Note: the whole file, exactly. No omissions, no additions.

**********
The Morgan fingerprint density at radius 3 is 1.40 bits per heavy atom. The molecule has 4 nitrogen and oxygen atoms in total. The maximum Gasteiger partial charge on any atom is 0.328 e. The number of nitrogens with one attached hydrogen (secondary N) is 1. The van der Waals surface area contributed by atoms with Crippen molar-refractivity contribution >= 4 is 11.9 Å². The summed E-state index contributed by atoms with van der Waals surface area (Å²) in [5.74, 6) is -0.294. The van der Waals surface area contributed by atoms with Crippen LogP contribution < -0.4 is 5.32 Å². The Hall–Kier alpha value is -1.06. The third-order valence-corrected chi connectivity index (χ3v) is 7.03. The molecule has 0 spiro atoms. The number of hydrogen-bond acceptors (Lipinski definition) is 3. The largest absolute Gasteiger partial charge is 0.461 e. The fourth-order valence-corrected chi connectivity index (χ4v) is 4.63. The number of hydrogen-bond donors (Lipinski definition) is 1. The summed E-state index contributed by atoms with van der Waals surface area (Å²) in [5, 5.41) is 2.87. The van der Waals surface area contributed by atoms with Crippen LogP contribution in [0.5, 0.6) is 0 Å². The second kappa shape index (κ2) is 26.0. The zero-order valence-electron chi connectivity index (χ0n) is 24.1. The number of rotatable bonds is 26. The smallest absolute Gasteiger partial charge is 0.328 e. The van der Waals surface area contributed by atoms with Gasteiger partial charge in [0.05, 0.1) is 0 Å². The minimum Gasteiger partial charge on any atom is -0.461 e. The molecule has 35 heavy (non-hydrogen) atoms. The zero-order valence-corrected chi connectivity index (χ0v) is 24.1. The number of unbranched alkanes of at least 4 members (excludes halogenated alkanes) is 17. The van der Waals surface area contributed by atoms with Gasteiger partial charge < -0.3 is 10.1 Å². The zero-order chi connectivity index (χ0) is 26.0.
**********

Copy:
The Morgan fingerprint density at radius 3 is 1.40 bits per heavy atom. The molecule has 4 nitrogen and oxygen atoms in total. The maximum Gasteiger partial charge on any atom is 0.328 e. The number of nitrogens with one attached hydrogen (secondary N) is 1. The van der Waals surface area contributed by atoms with Crippen molar-refractivity contribution >= 4 is 11.9 Å². The summed E-state index contributed by atoms with van der Waals surface area (Å²) in [5.74, 6) is -0.294. The van der Waals surface area contributed by atoms with Crippen LogP contribution < -0.4 is 5.32 Å². The Hall–Kier alpha value is -1.06. The third-order valence-corrected chi connectivity index (χ3v) is 7.03. The molecule has 0 spiro atoms. The number of hydrogen-bond acceptors (Lipinski definition) is 3. The largest absolute Gasteiger partial charge is 0.461 e. The fourth-order valence-corrected chi connectivity index (χ4v) is 4.63. The number of hydrogen-bond donors (Lipinski definition) is 1. The summed E-state index contributed by atoms with van der Waals surface area (Å²) in [5, 5.41) is 2.87. The van der Waals surface area contributed by atoms with Crippen LogP contribution in [0.5, 0.6) is 0 Å². The second kappa shape index (κ2) is 26.0. The zero-order valence-electron chi connectivity index (χ0n) is 24.1. The number of rotatable bonds is 26. The smallest absolute Gasteiger partial charge is 0.328 e. The van der Waals surface area contributed by atoms with Gasteiger partial charge in [0.05, 0.1) is 0 Å². The minimum Gasteiger partial charge on any atom is -0.461 e. The molecule has 35 heavy (non-hydrogen) atoms. The zero-order valence-corrected chi connectivity index (χ0v) is 24.1. The number of unbranched alkanes of at least 4 members (excludes halogenated alkanes) is 17. The van der Waals surface area contributed by atoms with Gasteiger partial charge < -0.3 is 10.1 Å². The zero-order chi connectivity index (χ0) is 26.0.